|NATIONAL PARKS QUICKLINKS|
Backpacker Magazine – April 2009
This all-conditions champ can handle any weather in any season.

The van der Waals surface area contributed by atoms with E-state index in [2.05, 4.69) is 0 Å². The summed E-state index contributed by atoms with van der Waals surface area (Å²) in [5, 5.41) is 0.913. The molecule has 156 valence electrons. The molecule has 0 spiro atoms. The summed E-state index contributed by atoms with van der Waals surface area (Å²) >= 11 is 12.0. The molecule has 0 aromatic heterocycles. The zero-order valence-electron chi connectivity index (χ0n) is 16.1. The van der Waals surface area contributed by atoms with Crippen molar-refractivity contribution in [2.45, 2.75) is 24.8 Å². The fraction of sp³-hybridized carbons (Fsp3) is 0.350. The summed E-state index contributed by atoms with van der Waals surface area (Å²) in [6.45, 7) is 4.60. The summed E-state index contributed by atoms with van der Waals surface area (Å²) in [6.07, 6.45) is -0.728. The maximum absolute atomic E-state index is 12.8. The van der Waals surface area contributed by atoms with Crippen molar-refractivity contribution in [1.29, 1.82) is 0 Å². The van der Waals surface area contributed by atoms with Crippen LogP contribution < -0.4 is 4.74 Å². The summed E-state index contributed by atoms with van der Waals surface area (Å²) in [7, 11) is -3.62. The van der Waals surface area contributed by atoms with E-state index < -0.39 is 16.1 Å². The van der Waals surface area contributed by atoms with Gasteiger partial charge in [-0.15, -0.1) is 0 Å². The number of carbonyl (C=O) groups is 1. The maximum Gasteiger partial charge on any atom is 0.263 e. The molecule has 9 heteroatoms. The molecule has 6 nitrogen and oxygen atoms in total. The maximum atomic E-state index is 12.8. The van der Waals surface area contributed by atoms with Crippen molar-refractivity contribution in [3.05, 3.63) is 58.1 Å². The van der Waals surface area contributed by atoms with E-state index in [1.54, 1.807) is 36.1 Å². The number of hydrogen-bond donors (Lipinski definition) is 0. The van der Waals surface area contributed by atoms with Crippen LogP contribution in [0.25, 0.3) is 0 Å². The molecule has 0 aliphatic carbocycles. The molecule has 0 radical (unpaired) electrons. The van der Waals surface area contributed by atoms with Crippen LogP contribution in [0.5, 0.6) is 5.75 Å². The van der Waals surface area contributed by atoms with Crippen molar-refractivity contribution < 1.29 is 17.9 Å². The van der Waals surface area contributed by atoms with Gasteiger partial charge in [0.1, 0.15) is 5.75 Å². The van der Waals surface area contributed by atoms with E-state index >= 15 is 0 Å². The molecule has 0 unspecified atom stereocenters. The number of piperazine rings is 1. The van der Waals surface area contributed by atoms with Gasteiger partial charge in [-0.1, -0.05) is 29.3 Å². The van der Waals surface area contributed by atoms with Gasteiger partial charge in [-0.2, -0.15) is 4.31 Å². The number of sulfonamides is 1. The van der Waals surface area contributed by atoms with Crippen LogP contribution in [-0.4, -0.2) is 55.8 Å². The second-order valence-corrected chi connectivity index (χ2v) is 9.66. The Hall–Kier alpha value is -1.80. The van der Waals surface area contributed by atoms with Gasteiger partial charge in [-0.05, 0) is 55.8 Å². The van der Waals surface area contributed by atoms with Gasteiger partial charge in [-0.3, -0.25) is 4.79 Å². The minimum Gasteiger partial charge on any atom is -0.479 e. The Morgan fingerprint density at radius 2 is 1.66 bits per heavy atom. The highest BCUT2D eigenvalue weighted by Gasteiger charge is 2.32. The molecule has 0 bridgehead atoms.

Not many shelters excel at summer, shoulder-season, and winter trips. This one manages the feat because it's tough, stable, roomy, and light. It easily deflected wind and snow on Mt. Rainier and absorbed extra cold-weather gear for two. But it's also warm-weather light, thanks to single-wall construction, and it doesn't suffer from the associated condensation problems because two enormous mesh doors and two vents facilitate cross-ventilation. (Fabric panels zip over the mesh to increase insulation in subfreezing temps.) A 42-inch-high ceiling and 37-square-foot floor, plus two 9.5-square-foot vestibules, provide lavish elbowroom for two big testers. Downsides: Pitching the internal pole setup is awkward and requires leaving the large door open, which exposes the interior to weather. The awesome weight-to-space ratio ain't cheap–unless you buy the Valhalla in lieu of one tent for three-season use and another for winter. $525; 4 lbs. 14 oz. GoLite.com